Pirates, Jordan Lyles pounded in series finale vs. Cubs
It is difficult to gauge what was most explosive in Pittsburgh on this Fourth of July: the annual fireworks, Joe Maddon’s temper or the Chicago Cubs offense.
The Cubs tagged Jordan Lyles and reliever Clay Holmes for four home runs and nine extra-base hits in avoiding a four-game sweep by the Pittsburgh Pirates with an 11-3 win Thursday.
The Pirates were limited to six hits (four of them singles) by Jose Quintana and two others after posting 29 runs and 41 hits over the first three games of this series.
The only thing hotter than Josh Bell, Adam Frazier & Co. over the prior three days might have been Maddon during a bizarre sequence in the top of the fourth inning. The veteran Cubs manager was ejected by home plate umpire Joe West after star shortstop Javier Baez was attended to by training personnel when one of four high-and-inside Lyles pitches narrowly missed him.
“I appreciate (pitching) inside. I don’t appreciate up and in,” Maddon told reporters, “and neither do the rest of us.”
— Christopher Horner (@Hornerfoto1) July 4, 2019
After being ejected, Maddon stormed out of the dugout, appearing to want to confront his Pirates counterpart, Clint Hurdle, who stood on the top step of the Pirates dugout (Hurdle said he couldn’t hear what Maddon was saying or to whom). West and members of the Cubs restrained Maddon.
“(The Pirates) just need to be careful,” Maddon said. “I love their players. It’s a real good team. And they’re good guys. … But if they keep pitching like that, a lot of these guys are not going to like their pitching staff.”
Lyles said — and the statistics back it up — he is among the pitchers in the major leagues who throw the most high fastballs. Lyles has hit one batter in 731⁄3 innings this season.
“Maybe (Maddon) was trying to get the boys to get a little light up in ’em or something?” Lyles said. “But, yeah, I throw a lot of fastballs up and in.”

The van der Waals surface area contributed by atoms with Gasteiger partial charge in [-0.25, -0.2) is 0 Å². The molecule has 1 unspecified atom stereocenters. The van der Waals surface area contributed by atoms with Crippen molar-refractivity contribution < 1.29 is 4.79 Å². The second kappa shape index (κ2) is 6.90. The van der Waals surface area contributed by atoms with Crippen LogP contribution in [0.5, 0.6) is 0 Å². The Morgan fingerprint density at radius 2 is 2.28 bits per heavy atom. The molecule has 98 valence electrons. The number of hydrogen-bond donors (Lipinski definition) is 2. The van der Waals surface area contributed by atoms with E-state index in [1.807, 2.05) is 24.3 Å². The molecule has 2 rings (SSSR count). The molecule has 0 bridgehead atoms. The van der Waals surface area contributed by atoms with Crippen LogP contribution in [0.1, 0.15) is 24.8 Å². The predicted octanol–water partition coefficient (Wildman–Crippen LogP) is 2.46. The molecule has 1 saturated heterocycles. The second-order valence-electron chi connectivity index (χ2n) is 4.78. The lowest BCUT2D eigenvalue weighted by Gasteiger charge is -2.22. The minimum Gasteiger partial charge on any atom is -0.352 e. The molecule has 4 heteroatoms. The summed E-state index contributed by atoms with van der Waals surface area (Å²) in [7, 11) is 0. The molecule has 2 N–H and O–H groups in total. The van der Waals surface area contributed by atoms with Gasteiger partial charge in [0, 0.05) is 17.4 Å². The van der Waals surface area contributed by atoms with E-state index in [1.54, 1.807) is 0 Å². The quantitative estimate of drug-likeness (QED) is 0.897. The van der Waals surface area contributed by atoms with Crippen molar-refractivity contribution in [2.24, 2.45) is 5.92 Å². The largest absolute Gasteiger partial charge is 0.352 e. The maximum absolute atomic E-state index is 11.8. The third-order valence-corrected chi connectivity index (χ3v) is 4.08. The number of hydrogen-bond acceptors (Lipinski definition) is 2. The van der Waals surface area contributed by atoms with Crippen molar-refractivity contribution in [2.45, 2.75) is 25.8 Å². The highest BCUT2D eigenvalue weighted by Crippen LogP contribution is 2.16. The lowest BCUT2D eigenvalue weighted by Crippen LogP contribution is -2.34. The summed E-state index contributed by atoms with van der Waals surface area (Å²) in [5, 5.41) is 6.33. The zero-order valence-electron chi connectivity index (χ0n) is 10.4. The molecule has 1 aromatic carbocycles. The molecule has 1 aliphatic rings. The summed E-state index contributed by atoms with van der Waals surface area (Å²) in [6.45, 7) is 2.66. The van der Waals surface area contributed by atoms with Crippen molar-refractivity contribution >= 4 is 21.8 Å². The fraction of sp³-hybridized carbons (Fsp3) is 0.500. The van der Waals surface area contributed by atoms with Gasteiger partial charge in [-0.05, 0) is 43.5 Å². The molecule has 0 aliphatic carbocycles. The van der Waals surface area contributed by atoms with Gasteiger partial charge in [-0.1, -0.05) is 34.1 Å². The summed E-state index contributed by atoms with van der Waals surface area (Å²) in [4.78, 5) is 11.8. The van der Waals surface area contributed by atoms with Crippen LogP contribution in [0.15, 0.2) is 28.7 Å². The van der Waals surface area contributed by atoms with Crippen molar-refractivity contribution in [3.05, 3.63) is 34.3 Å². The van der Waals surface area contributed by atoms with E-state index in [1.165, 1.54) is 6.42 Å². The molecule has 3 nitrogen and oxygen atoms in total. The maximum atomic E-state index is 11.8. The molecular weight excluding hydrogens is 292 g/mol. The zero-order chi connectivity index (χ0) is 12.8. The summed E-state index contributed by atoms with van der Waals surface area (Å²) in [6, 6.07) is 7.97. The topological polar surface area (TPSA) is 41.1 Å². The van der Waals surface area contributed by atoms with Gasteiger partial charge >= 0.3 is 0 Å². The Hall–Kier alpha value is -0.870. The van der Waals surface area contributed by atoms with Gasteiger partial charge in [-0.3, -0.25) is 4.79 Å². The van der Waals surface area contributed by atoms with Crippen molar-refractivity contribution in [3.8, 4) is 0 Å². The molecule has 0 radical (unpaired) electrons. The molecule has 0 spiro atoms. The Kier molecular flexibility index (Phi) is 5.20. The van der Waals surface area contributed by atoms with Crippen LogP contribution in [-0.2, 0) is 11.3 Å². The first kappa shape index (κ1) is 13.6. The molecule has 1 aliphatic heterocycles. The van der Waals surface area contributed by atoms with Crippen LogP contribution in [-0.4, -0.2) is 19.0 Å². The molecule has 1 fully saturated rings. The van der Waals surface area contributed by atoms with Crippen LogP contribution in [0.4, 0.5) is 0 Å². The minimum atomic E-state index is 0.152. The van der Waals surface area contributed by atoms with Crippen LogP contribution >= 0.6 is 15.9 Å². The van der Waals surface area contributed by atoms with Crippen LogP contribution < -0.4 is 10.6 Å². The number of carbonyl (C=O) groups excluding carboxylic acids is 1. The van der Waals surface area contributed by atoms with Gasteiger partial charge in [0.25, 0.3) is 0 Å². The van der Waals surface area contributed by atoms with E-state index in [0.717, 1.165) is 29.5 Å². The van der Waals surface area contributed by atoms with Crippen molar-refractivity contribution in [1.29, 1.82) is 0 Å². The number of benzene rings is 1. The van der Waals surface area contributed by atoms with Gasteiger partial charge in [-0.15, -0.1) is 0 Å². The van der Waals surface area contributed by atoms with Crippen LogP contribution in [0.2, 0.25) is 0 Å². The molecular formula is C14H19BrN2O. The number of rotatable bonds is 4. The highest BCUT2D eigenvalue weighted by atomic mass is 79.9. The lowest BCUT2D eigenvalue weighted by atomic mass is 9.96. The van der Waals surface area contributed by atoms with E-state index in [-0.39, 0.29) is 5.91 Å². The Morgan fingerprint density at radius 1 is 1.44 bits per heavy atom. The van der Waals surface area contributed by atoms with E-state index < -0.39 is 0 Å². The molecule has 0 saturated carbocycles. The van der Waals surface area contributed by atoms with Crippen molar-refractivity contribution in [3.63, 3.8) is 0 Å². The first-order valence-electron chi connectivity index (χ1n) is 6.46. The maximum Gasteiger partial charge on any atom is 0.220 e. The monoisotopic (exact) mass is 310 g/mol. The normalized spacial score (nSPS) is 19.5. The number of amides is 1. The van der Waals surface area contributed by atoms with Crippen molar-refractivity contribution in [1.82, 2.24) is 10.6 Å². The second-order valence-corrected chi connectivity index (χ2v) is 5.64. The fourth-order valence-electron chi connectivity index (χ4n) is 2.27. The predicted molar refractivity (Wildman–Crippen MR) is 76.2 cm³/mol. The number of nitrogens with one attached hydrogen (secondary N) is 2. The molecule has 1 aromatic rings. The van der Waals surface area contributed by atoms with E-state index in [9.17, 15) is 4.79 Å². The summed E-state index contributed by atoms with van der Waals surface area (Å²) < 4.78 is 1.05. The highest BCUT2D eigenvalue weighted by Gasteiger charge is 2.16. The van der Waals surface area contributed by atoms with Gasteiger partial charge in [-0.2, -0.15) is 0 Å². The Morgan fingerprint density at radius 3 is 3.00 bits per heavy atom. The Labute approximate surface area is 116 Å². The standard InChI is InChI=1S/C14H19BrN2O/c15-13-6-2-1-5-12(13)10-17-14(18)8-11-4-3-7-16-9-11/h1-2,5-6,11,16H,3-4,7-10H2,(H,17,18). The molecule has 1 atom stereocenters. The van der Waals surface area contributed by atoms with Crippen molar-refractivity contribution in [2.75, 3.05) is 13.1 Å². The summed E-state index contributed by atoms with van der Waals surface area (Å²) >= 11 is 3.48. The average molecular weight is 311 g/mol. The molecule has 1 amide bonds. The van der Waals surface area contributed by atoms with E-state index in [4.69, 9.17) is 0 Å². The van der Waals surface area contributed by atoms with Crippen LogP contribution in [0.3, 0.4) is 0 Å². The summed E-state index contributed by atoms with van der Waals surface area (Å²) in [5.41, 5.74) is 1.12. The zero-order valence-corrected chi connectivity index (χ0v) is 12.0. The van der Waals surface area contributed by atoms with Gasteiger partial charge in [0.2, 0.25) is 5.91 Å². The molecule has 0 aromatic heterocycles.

Making his second start since returning from the injured list because of left hamstring tightness, Lyles’ line was not pretty: seven earned runs on 10 hits in four-plus innings. Kris Bryant, Albert Amora Jr. and Willson Contreras hit home runs off him.
That caused Hurdle, in reference to the high-and-inside pitches, to quip about Lyles: “I think he didn’t want to give up any more homers.”
“Nobody likes the ball up and in, so I can understand there is some angst involved,” Hurdle said of the Cubs. “There’s always going to be angst involved in the game of baseball, (and) a manager is always going to try to protect his team and share his feelings.”
When the brouhaha ended, Lyles struck out Baez with another high fastball. It was only a 4-3 Cubs lead at that point, but things fell apart in the following inning. Chicago scored five times on six hits, a walk and a hit batter that elicited a warning from West for Holmes and the Pirates dugout.
After the Pirates won eight of Lyles’ first nine starts, they have lost five of his past six outings.
“He got in too many hitters’ counts, No. 1,” Hurdle said. “The fastball got into some bad locations, No. 2. And some of the breaking balls didn’t have the bite or the depth that he wanted. Those were pretty much the ones that were hit hard.”
After going hitless in three consecutive games after the end of his 19-game hitting streak, Kevin Newman went 2 for 4 and scored on a Josh Bell third-inning sacrifice fly — his MLB-leading 81st RBI.
The loss denied the Pirates their first four-game sweep of the Cubs in Pittsburgh since 1969. It also prevented the Pirates to pull to .500 for the first time since May and to pull within two games of the NL Central lead. The Pirates (42-44) came in having won eight of 10 and 12 of their past 17. They also had a seven-game home winning streak snapped.
“We will come back tomorrow with the same mentality, the same vibe,” Newman said. “Like it didn’t happen.”
Chris Adamski is a Tribune-Review staff writer. You can contact Chris by email at [email protected] or via Twitter .